The Son of Tarzan:
“Meriem laughed. ‘The jungle,’ she said, ‘is my father and my mother. It has been kinder to me than have men. I am not afraid of the jungle. Nor am I afraid of the leopard or the lion. When my time comes I shall die. It may be that a leopard or a lion shall kill me, or it may be a tiny bug no bigger than the end of my little finger. When the lion leaps upon me or the little bug stings me, I shall be afraid–oh, then I shall be terribly afraid, I know; but life would be very miserable indeed were I to spend it in terror of the thing that has not yet happened. If it be the lion, my terror shall be short of life; but if it be the bug I may suffer for days before I die. And so I fear the lion least of all. He is great and noisy. I can hear him, or see him, or smell him in time to escape; but at any moment I may place a hand or foot on a little bug and never know that he is there until I feel his deadly sting. No, I don’t fear the jungle. I love it. I should rather die than leave it forever” (71).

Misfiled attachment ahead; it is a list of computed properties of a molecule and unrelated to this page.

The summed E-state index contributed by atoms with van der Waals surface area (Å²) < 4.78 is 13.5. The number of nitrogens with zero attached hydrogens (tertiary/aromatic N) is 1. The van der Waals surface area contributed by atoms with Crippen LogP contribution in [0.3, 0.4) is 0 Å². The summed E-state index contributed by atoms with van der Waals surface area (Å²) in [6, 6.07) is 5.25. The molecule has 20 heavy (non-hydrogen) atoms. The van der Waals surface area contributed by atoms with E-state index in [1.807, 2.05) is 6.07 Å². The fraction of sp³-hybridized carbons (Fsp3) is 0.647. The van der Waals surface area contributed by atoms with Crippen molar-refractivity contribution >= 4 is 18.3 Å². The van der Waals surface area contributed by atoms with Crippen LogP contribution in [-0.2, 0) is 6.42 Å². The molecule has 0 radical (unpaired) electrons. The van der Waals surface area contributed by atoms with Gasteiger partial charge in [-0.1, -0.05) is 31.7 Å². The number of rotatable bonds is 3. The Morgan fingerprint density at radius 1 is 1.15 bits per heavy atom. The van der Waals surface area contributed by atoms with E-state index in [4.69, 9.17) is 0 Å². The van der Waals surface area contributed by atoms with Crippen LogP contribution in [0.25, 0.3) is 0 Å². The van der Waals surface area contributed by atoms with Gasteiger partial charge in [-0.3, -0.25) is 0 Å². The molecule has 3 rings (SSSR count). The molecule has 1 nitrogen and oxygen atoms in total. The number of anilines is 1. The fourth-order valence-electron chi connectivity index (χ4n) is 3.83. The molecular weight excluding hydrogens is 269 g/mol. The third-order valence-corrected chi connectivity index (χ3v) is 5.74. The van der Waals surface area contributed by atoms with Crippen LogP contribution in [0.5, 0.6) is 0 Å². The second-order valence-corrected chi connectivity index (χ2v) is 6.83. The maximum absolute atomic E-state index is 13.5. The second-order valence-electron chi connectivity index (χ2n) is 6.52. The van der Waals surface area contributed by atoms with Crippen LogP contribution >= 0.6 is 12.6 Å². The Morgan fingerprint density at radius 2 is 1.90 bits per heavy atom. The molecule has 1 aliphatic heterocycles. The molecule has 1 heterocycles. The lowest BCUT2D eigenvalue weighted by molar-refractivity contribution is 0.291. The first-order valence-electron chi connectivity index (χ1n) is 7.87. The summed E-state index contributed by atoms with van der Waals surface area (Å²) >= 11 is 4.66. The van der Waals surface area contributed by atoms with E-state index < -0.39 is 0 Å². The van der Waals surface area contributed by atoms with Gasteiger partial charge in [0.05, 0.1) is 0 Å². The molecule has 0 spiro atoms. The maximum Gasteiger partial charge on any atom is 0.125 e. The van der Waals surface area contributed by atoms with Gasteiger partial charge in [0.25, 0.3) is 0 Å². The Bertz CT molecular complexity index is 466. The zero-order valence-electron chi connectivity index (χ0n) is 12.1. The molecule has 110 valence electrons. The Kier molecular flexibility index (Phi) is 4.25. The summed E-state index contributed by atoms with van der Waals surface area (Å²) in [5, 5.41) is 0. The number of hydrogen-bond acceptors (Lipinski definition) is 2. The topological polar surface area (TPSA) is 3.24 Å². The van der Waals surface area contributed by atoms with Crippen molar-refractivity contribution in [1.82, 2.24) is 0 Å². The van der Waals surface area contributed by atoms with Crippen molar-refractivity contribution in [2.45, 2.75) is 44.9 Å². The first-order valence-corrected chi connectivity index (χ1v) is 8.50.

Read The Son of Tarzan
Tarzan and the City of Gold:
“The searing sun rays scorch down upon a shriveled plain a scant five degrees north of the equator. A man, clothed in torn shirt and trousers upon which dried blood has caked and turned a rusty brown, staggers and falls to lie inert.”
“‘This stew,’ remarked Wood, ‘should be full of vitamins; it has everything else including elephant hair and pebbles. The elephant hair and pebbles might be forgiven, but turnips! In the economy of mundane happiness there is no place for turnips!'”